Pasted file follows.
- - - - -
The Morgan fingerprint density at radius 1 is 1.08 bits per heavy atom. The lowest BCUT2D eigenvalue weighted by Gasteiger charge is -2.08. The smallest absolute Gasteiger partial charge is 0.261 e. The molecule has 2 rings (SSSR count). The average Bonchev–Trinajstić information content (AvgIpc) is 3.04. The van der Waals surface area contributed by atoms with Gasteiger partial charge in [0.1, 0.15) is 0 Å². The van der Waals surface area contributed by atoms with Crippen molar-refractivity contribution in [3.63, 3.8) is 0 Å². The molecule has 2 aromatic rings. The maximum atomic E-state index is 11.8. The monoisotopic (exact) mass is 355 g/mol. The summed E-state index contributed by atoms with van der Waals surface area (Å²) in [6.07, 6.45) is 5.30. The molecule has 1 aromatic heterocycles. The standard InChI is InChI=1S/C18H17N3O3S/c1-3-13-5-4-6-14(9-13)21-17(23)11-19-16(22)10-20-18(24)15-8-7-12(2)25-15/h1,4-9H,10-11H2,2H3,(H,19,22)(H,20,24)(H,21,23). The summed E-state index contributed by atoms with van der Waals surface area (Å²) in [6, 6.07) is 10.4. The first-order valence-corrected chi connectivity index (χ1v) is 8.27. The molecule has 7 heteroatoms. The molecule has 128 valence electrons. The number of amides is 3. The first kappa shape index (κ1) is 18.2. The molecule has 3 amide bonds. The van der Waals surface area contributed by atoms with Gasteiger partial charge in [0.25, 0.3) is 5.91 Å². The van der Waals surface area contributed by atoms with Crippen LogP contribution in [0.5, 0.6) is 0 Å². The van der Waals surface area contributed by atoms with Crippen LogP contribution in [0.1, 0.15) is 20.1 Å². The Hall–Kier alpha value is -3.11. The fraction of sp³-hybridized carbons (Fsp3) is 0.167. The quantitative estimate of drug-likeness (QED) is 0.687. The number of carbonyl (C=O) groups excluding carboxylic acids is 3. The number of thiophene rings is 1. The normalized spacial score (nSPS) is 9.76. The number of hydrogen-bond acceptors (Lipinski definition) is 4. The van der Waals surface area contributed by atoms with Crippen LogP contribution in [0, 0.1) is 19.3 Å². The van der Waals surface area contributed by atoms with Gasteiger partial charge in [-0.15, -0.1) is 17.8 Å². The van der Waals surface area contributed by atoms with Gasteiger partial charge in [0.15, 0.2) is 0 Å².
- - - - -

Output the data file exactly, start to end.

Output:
The Morgan fingerprint density at radius 1 is 1.08 bits per heavy atom. The lowest BCUT2D eigenvalue weighted by Gasteiger charge is -2.08. The smallest absolute Gasteiger partial charge is 0.261 e. The molecule has 2 rings (SSSR count). The average Bonchev–Trinajstić information content (AvgIpc) is 3.04. The van der Waals surface area contributed by atoms with Gasteiger partial charge in [0.1, 0.15) is 0 Å². The van der Waals surface area contributed by atoms with Crippen molar-refractivity contribution in [3.63, 3.8) is 0 Å². The molecule has 2 aromatic rings. The maximum atomic E-state index is 11.8. The monoisotopic (exact) mass is 355 g/mol. The summed E-state index contributed by atoms with van der Waals surface area (Å²) in [6.07, 6.45) is 5.30. The molecule has 1 aromatic heterocycles. The standard InChI is InChI=1S/C18H17N3O3S/c1-3-13-5-4-6-14(9-13)21-17(23)11-19-16(22)10-20-18(24)15-8-7-12(2)25-15/h1,4-9H,10-11H2,2H3,(H,19,22)(H,20,24)(H,21,23). The summed E-state index contributed by atoms with van der Waals surface area (Å²) in [6, 6.07) is 10.4. The first-order valence-corrected chi connectivity index (χ1v) is 8.27. The molecule has 7 heteroatoms. The molecule has 128 valence electrons. The number of amides is 3. The first kappa shape index (κ1) is 18.2. The molecule has 3 amide bonds. The van der Waals surface area contributed by atoms with Gasteiger partial charge in [0.25, 0.3) is 5.91 Å². The van der Waals surface area contributed by atoms with Crippen LogP contribution in [0.5, 0.6) is 0 Å². The van der Waals surface area contributed by atoms with Crippen LogP contribution in [0.1, 0.15) is 20.1 Å². The Hall–Kier alpha value is -3.11. The fraction of sp³-hybridized carbons (Fsp3) is 0.167. The quantitative estimate of drug-likeness (QED) is 0.687. The number of carbonyl (C=O) groups excluding carboxylic acids is 3. The number of thiophene rings is 1. The normalized spacial score (nSPS) is 9.76. The number of hydrogen-bond acceptors (Lipinski definition) is 4. The van der Waals surface area contributed by atoms with Crippen LogP contribution in [0, 0.1) is 19.3 Å². The van der Waals surface area contributed by atoms with Gasteiger partial charge in [-0.15, -0.1) is 17.8 Å². The van der Waals surface area contributed by atoms with Gasteiger partial charge in [0.15, 0.2) is 0 Å².